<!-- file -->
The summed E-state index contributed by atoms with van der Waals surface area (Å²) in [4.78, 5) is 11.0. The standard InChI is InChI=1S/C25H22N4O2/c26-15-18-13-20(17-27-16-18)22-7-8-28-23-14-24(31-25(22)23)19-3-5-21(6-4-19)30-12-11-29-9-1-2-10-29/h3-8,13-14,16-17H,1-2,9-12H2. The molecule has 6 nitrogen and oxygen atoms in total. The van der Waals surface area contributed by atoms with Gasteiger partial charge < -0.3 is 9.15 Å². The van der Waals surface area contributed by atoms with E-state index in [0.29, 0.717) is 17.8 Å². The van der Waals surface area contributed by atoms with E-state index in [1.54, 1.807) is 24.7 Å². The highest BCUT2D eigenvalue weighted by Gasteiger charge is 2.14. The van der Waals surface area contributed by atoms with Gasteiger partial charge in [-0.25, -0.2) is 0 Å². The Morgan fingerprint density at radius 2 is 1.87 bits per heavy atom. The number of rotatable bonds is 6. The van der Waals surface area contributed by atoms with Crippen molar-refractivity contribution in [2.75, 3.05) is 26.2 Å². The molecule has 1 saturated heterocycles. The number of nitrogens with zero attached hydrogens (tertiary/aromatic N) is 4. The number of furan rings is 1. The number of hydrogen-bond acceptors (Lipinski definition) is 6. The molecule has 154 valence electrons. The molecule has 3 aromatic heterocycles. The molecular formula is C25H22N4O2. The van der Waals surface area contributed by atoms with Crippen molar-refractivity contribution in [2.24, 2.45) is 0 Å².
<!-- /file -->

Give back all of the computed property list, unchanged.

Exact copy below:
The summed E-state index contributed by atoms with van der Waals surface area (Å²) in [4.78, 5) is 11.0. The standard InChI is InChI=1S/C25H22N4O2/c26-15-18-13-20(17-27-16-18)22-7-8-28-23-14-24(31-25(22)23)19-3-5-21(6-4-19)30-12-11-29-9-1-2-10-29/h3-8,13-14,16-17H,1-2,9-12H2. The molecule has 6 nitrogen and oxygen atoms in total. The van der Waals surface area contributed by atoms with Gasteiger partial charge < -0.3 is 9.15 Å². The van der Waals surface area contributed by atoms with E-state index in [0.29, 0.717) is 17.8 Å². The van der Waals surface area contributed by atoms with E-state index in [1.54, 1.807) is 24.7 Å². The highest BCUT2D eigenvalue weighted by Gasteiger charge is 2.14. The van der Waals surface area contributed by atoms with Gasteiger partial charge in [-0.25, -0.2) is 0 Å². The Morgan fingerprint density at radius 2 is 1.87 bits per heavy atom. The number of rotatable bonds is 6. The van der Waals surface area contributed by atoms with Crippen molar-refractivity contribution in [2.75, 3.05) is 26.2 Å². The molecule has 1 saturated heterocycles. The number of nitrogens with zero attached hydrogens (tertiary/aromatic N) is 4. The number of furan rings is 1. The number of hydrogen-bond acceptors (Lipinski definition) is 6. The molecule has 154 valence electrons. The molecule has 3 aromatic heterocycles. The molecular formula is C25H22N4O2. The van der Waals surface area contributed by atoms with Crippen molar-refractivity contribution in [2.24, 2.45) is 0 Å².